Two women talking over coffee and muffins

The Magical Mom Friend: Sometimes You Only Really Need One

I found out I was pregnant our very first day overseas, in the base hotel bathroom in Stuttgart, Germany. Every mom I knew, including my own mother, was 6,000 miles away. Thrilled and slightly panicked, I dove right in. I knew I needed mom-friends – a magical group of women who could show me the ropes, tell me what to do and offer world-class advice. I took every single parenting class on base: baby wearing, breast feeding, and getting a passport for baby. I parked myself at the New Parent Support office. I went on a hospital tour that was conducted entirely in German. (Pro-tip: “nurse” in German is Krankenschwester – which means literally “sick sister.”)

I tried to make small talk, or at least eye contact, with moms I saw at the commissary, on the duty bus, and in my infant CPR class. But small talk is not my strong suit. Six months in, I was very alone. My husband’s confidence that I would be a good mother was flattering, but I was convinced he was mistaken – I couldn’t even make mom-friends!

Then I met a woman in my birthing class who was chatty enough to make up for my lack of small-talk skills and who offered to drive me to the prenatal yoga class she was taking on the economy since I didn’t have a car. That was it. All we needed to build a lasting connection were the basics; we were both first-time mothers about to pop out a new human without an English-speaking delivery team (“push” in German? pressen).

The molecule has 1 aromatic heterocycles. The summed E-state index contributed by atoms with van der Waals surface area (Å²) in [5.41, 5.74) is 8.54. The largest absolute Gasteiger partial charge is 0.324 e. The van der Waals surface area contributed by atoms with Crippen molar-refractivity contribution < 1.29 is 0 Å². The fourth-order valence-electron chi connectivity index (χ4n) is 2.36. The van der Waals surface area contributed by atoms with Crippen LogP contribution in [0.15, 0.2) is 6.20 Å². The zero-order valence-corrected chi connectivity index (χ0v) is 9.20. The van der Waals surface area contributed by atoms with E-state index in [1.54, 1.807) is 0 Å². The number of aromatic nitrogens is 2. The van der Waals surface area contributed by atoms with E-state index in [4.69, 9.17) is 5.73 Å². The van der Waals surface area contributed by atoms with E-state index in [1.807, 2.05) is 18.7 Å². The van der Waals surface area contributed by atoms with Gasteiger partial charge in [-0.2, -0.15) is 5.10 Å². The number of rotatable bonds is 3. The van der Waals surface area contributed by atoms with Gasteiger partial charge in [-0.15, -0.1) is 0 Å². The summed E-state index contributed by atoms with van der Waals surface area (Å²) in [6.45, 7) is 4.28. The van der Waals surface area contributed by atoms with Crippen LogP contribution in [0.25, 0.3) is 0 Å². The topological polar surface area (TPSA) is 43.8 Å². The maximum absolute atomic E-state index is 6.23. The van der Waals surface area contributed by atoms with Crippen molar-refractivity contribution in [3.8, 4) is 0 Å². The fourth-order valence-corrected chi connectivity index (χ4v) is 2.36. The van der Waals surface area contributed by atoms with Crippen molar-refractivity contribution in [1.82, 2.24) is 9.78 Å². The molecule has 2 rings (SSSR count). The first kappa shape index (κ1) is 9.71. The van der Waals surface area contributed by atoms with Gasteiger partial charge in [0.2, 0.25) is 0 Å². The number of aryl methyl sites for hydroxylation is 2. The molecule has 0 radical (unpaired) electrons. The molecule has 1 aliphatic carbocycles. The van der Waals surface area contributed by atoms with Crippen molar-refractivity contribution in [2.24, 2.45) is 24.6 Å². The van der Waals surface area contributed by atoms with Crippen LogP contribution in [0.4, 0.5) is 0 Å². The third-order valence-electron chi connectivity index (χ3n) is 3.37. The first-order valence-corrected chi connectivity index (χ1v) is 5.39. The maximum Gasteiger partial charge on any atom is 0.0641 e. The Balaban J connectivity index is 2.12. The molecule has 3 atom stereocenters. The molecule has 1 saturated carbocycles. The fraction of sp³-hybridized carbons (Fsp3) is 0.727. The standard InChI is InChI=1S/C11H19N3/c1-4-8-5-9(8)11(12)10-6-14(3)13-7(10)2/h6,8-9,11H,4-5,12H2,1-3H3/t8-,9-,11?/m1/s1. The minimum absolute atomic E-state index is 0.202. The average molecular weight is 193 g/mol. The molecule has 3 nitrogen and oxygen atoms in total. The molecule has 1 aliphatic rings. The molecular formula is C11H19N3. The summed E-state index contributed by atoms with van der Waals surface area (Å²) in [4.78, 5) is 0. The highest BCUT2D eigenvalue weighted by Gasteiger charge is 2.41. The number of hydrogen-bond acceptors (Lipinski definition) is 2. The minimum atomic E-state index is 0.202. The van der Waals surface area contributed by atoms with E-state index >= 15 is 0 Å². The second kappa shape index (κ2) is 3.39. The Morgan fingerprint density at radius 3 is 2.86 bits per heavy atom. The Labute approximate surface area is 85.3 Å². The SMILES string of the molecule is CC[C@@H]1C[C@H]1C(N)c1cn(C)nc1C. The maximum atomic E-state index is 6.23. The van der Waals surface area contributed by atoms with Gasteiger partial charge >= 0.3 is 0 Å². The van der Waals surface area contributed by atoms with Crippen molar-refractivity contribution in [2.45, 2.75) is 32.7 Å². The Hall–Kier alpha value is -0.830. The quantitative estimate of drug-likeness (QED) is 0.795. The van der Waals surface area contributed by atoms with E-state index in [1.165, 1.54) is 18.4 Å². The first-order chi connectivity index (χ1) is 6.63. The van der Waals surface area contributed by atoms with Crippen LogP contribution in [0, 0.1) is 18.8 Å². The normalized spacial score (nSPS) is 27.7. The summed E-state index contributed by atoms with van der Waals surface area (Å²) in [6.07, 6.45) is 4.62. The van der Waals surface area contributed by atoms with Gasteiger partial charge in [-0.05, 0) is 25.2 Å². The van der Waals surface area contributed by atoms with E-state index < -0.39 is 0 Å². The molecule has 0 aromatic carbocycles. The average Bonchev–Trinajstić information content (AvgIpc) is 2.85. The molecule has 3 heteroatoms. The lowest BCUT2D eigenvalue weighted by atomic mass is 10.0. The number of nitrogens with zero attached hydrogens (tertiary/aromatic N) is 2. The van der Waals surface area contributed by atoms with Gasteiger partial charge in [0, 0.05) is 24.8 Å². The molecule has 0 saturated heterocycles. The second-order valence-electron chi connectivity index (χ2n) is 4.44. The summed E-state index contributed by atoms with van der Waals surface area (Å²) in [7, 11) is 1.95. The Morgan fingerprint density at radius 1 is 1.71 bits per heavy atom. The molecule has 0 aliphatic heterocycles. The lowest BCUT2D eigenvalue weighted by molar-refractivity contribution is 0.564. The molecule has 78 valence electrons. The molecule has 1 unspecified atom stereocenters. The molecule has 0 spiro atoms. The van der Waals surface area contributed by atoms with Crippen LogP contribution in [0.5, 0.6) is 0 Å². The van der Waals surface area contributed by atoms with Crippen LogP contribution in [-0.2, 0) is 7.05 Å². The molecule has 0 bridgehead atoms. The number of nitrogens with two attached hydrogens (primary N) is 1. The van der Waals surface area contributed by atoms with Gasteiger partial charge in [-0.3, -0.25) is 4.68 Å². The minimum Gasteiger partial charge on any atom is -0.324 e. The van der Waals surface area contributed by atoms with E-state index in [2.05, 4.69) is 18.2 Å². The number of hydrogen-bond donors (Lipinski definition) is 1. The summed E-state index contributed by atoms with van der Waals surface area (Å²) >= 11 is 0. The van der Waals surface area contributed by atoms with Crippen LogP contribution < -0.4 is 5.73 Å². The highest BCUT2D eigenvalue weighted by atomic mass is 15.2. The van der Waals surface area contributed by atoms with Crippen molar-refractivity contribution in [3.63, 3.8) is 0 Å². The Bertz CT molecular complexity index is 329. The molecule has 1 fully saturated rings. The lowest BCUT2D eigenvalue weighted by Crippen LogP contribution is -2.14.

It took some time, but eventually we were able to share the most basic of fears with each other; we were worried we might not be “enough” – strong enough, smart enough, resilient enough, good enough – for our daughters, who were born two weeks apart.

Of course, our new-parent doubt manifested itself in different ways. For me, the most obvious problem was our balcony. I became convinced I might trip and accidentally toss my beautiful baby over the four-foot barrier Monty Python-style. Silly? You bet. But my friend didn’t laugh. There was no magical world-class mom-advice passed between us – neither of us had any to give, but she didn’t tell me I was crazy or paranoid, or make me feel ashamed. She just kept showing up. And I did the same for her.

Surprise, surprise. Turns out my friend and I are more than enough for our girls. There hasn’t been anything we couldn’t handle. And no one went over the balcony.

The realities of military life mean that my friend is now 20 states away, and we are raising preschoolers who wouldn’t recognize each other. But her friendship has imparted a lesson I’ll never forget: it’s not that hard to support each other, and it doesn’t take a gaggle of women or a wealth of experience to do it. For me, it took just one person – a fellow newbie who took me to yoga, did not make me feel silly, and occasionally told me my hair looked nice.

The true magic of the mom-friend is that it’s not magic at all.

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